Yet again, the protesters took to the sidewalks and streets, facing a row of police guarding the St. Louis County prosecutor’s office. “Hands up!” they chanted, their arms aloft. “Don’t shoot.”
“This is how the boy died!” Kendrick Strong, 42, hollered at police officers Tuesday morning. “This is how the boy died! With his hands up in the air!”
As St. Louis’ predominantly black northern quarter has teetered toward chaos the last four days after police in the suburb of Ferguson killed an unarmed black 18-year-old, the chant has been one inescapable constant amid the worry and confusion and clamor.
The hands-up — a sign of surrender and submission black men and boys here say they learn early on when dealing with police — has been transformed into a different kind of weapon.
“If you’re angry, throw your arms up,” said the Rev. Al Sharpton, who traveled to St. Louis in the wake of the death of Michael Brown. “If you want justice, throw your arms up. Because that’s the sign Michael was using. He had a surrender sign. That’s the sign you have to deal with. Use the sign he last showed. We want answers why that last sign was not respected.”
Brown was shot and killed by an officer Saturday while Brown, according to witnesses, was running away with his hands up. Police say the shooting occurred after a struggle between Brown and a policeman over the officer’s gun.
In the days since the shooting, riot police have been sweeping the streets in scenes that might be more recognizable in the Middle East. Stores have been looted, a gas station burned, a Catholic charity’s window smashed. Teens have hurled rocks at cops. Officers have launched tear gas.
Benjamin Crump, a lawyer representing Brown’s parents, has demanded that police identify the officer who shot Brown, but the Ferguson police chief declined to do so, citing death threats.
President Obama, noting the Justice Department is aiding local officials in investigating the shooting, said in a statement Tuesday, “I know the events of the past few days have prompted strong passions, but as details unfold, I urge everyone in Ferguson, Missouri, and across the country, to remember this young man through reflection and understanding."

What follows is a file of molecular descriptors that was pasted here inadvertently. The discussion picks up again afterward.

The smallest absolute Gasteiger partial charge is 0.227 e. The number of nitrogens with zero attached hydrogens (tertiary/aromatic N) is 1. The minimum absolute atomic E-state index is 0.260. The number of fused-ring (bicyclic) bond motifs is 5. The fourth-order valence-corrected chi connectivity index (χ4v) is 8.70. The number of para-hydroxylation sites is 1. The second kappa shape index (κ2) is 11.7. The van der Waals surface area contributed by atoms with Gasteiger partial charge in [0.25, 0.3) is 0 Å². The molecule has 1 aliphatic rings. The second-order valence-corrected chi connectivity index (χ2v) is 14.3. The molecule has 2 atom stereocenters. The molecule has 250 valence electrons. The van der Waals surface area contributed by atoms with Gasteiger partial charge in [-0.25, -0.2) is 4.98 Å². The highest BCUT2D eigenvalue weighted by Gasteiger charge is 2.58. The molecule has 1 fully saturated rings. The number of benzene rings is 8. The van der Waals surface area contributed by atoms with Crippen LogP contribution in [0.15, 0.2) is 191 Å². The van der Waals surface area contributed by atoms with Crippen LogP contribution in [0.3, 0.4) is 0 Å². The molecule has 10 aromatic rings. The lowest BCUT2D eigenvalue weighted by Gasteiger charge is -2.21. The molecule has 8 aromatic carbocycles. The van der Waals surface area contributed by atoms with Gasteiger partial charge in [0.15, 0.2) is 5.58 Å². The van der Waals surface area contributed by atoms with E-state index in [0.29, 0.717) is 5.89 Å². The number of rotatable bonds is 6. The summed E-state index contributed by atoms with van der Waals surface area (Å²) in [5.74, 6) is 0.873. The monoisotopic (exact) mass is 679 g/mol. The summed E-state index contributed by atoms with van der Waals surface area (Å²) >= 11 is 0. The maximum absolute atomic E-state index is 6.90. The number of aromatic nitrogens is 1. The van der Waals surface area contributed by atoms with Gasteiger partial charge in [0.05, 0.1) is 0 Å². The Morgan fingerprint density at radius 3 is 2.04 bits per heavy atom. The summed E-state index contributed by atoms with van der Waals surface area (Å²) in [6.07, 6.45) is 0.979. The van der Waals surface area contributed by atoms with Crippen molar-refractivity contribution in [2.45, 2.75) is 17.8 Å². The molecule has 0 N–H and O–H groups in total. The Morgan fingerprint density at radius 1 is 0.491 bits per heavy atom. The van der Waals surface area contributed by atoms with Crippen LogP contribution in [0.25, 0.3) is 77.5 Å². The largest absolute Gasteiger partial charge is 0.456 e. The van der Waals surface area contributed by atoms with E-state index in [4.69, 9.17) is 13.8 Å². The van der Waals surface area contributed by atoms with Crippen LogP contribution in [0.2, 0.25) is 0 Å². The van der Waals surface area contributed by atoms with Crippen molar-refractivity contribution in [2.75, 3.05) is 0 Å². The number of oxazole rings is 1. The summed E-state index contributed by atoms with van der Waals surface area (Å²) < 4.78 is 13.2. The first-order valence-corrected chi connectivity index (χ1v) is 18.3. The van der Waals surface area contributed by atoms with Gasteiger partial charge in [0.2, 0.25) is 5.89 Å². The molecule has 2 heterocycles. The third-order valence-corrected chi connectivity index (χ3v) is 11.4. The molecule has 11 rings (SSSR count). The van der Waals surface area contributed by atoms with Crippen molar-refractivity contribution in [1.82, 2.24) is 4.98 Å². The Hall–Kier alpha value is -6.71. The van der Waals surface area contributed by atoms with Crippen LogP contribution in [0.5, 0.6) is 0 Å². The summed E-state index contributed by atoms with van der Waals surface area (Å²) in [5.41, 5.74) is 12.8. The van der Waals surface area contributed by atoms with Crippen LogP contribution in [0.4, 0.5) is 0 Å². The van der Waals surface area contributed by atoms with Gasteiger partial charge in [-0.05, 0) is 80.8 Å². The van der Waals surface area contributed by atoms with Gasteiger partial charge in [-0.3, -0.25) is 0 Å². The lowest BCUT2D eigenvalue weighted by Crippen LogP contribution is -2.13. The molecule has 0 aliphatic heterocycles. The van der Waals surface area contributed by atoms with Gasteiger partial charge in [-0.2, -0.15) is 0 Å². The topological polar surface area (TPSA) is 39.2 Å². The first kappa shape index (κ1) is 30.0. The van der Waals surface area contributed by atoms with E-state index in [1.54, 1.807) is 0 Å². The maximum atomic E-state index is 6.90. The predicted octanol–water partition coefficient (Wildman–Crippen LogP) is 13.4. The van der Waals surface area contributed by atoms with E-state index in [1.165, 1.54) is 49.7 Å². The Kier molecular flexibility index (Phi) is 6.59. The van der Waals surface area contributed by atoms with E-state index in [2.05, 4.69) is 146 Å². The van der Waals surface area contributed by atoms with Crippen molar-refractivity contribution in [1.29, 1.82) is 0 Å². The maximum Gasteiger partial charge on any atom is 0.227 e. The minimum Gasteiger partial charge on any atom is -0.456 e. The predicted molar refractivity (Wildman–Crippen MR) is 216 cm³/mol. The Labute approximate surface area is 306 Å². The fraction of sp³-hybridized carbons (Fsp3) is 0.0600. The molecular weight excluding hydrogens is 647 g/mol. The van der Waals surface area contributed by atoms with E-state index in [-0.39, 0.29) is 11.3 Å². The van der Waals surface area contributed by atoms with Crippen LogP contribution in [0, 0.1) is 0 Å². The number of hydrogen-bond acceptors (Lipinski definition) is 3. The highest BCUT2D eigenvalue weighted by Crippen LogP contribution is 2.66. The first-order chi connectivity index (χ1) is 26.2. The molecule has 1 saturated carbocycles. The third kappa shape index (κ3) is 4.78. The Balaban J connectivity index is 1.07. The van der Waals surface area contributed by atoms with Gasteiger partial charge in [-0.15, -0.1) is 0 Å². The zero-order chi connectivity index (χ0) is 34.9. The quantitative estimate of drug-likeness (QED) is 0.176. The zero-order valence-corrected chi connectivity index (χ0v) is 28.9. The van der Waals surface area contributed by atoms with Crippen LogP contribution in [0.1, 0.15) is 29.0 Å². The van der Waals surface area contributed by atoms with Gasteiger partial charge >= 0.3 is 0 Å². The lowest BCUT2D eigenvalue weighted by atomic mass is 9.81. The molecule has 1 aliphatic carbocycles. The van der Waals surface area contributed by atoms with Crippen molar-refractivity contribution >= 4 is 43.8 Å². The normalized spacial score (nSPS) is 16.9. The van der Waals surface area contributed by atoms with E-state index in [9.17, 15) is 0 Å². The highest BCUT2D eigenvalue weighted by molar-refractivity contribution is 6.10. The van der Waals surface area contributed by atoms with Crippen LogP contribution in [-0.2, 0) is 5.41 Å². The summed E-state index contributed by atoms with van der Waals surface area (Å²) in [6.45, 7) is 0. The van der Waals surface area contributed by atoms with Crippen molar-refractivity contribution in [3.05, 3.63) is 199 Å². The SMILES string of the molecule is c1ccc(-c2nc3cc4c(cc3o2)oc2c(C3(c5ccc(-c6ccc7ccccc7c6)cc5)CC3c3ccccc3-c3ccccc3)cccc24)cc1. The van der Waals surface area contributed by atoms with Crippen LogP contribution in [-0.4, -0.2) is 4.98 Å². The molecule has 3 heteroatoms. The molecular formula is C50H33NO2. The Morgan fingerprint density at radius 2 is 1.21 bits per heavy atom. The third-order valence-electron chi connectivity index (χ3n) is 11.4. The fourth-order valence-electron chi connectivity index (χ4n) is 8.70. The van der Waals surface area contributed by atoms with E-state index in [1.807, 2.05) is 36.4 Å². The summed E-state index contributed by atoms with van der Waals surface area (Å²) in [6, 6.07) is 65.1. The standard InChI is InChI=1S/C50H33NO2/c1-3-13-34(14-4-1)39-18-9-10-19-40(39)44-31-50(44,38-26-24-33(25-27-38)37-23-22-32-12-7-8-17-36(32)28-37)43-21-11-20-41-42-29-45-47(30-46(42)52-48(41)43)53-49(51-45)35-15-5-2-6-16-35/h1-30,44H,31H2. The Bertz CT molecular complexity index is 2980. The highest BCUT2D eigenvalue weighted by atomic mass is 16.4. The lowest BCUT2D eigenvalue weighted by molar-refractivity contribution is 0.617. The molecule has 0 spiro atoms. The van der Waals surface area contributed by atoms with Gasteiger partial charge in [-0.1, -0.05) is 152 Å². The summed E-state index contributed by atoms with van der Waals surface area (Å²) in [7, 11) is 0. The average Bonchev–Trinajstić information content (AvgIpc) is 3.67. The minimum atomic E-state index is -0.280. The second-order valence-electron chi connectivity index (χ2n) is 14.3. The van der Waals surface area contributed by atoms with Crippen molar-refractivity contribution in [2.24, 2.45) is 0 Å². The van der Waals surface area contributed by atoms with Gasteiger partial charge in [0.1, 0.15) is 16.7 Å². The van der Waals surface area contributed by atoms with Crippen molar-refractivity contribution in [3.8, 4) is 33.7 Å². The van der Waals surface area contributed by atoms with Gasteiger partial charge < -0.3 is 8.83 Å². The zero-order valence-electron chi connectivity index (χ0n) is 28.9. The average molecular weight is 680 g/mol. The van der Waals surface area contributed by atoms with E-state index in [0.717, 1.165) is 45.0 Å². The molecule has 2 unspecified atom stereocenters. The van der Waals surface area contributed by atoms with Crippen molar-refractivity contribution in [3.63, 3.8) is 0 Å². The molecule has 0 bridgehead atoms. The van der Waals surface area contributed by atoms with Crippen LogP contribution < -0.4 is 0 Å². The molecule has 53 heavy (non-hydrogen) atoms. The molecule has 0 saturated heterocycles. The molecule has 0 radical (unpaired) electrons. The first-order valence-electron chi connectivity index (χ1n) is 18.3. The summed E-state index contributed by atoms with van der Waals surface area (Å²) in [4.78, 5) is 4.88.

Local and national black community organizations have begun deliberating their roles in how to respond to Brown’s death. And everyone wonders when the convulsive nighttime violence that has turned Ferguson into an unpredictable “war zone” — as some officers have put it — will end.
Just as “Ferguson” has transformed into instantly recognizable shorthand signifying the latest juncture in an unsettled national conversation over race and policing, the “hands up, don’t shoot” chant has joined a long line of activist slogans that crystallize the heart of a community’s moral outrage: Hell no, we won’t go. No justice, no peace.
Demonstrators had taken up the chant Monday when hundreds of demonstrators, many older, marched in the streets in front of the Ferguson Police Department, their arms raised toward the blazing sun. About two-thirds of Ferguson’s 21,000 residents are African American, but police and city officials are predominantly white.
The black teens and twentysomethings who took to the streets in Ferguson on Monday night did the same, lifting their hands to the glaring lights of a police chopper and the line of police vehicles — with officers in front — trying to keep them at bay.
But they also used the hands-up sign as a tool for provocation, drifting toward the police with their arms up, as if daring for a response. They mixed the hands-up chant with a taunting, obscene anti-police chant. The police eventually drove the group away with tear gas.
In Clayton the following morning, the hands-up protest was deployed again to confront police officers, but with more peaceful intentions. For several black men who looked on as a line of demonstrators held up their hands, some while on their knees, the symbol had powerful and even painful personal resonance.
Mark Sutton, 24, of St. Louis recalled an incident when he was 18. He had gone to the Saint Louis Galleria Mall with his little brother to pick out a prom suit, but ID checkers at the entrance wouldn’t let him in.
Sutton said that as he walked away with a cellphone to his ear, a police officer grabbed his hand; surprised, he yanked his arm away and then was thrown to the ground, handcuffed and Tasered.
“That could have been me in ’08,” Sutton said of Brown’s fate. “I wouldn’t be here to tell this story. I wouldn’t be here to protest.”
Other men at the Clayton rally, young and old, shared similar stories.
“See this dent?” said Aha Sen Piankhy, 38, tapping a finger to a scar on his face. “I got smacked in the head with a flashlight because I didn’t say, ‘Yes, sir.’”
He added, “I was 14 years old.”
Aha Sen said the hands-up chant was “a good tool” because it showed that police apparently violated the covenant not to shoot when hands are up — a gesture resented among black boys and men in the first place.
Brown, he said, “knew to put his hands in the air, and they still killed him.”
But Strong said he detests the new symbol.
“You’re showing yourself as weak. It says, ‘I give up, I surrender to your authority,’” he said. “Whether his hands were up, if they were down, it doesn’t matter.”
But when a police officer smirked at protesters Tuesday morning, Strong decided, the gesture seemed the best way to express displeasure.
Colbi Drake, 22, a student at the University of Missouri, had a different outlook on holding her hands up, citing other cases of young unarmed black men around the country who were killed.
“This is a very peaceful way of representing the people who aren’t able to do this themselves,” she said. “That was always the symbol of surrendering. ‘I have nothing! My hands are up!’ Why would you still shoot? It makes no sense.”
And then Drake went back to watching the demonstrators facing police, with their arms raised to the sky.